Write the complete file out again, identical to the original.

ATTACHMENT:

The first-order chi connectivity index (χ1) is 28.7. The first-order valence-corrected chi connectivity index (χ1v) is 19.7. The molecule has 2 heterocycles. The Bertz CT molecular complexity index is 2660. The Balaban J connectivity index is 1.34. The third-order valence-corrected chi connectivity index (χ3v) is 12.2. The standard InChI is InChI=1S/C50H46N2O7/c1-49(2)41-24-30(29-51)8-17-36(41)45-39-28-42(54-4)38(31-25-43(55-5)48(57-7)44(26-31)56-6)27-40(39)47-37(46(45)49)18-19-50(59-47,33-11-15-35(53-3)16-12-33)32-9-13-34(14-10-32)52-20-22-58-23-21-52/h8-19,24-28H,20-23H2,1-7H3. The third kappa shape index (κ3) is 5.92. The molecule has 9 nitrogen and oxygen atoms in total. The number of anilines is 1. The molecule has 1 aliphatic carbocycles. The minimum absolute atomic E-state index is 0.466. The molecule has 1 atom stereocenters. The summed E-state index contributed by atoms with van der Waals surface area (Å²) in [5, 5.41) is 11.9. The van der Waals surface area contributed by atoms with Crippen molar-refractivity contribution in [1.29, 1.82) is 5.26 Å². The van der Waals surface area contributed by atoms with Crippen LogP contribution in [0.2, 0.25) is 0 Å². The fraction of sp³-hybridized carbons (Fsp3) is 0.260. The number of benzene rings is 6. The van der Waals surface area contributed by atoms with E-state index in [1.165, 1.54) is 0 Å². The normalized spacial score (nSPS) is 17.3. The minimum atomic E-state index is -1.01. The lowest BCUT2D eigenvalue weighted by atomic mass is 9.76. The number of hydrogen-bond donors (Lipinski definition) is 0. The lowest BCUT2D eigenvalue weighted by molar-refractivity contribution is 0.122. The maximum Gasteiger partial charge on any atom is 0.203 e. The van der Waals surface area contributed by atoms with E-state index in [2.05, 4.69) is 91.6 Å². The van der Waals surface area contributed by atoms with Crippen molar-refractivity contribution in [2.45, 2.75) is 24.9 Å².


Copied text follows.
The first-order chi connectivity index (χ1) is 28.7. The first-order valence-corrected chi connectivity index (χ1v) is 19.7. The molecule has 2 heterocycles. The Bertz CT molecular complexity index is 2660. The Balaban J connectivity index is 1.34. The third-order valence-corrected chi connectivity index (χ3v) is 12.2. The standard InChI is InChI=1S/C50H46N2O7/c1-49(2)41-24-30(29-51)8-17-36(41)45-39-28-42(54-4)38(31-25-43(55-5)48(57-7)44(26-31)56-6)27-40(39)47-37(46(45)49)18-19-50(59-47,33-11-15-35(53-3)16-12-33)32-9-13-34(14-10-32)52-20-22-58-23-21-52/h8-19,24-28H,20-23H2,1-7H3. The third kappa shape index (κ3) is 5.92. The molecule has 9 nitrogen and oxygen atoms in total. The number of anilines is 1. The molecule has 1 aliphatic carbocycles. The minimum absolute atomic E-state index is 0.466. The molecule has 1 atom stereocenters. The summed E-state index contributed by atoms with van der Waals surface area (Å²) in [5, 5.41) is 11.9. The van der Waals surface area contributed by atoms with Crippen molar-refractivity contribution in [1.29, 1.82) is 5.26 Å². The van der Waals surface area contributed by atoms with Crippen LogP contribution in [0.2, 0.25) is 0 Å². The fraction of sp³-hybridized carbons (Fsp3) is 0.260. The number of benzene rings is 6. The van der Waals surface area contributed by atoms with E-state index in [1.165, 1.54) is 0 Å². The normalized spacial score (nSPS) is 17.3. The minimum atomic E-state index is -1.01. The lowest BCUT2D eigenvalue weighted by atomic mass is 9.76. The number of hydrogen-bond donors (Lipinski definition) is 0. The lowest BCUT2D eigenvalue weighted by molar-refractivity contribution is 0.122. The maximum Gasteiger partial charge on any atom is 0.203 e. The van der Waals surface area contributed by atoms with E-state index in [2.05, 4.69) is 91.6 Å². The van der Waals surface area contributed by atoms with Crippen molar-refractivity contribution in [2.45, 2.75) is 24.9 Å².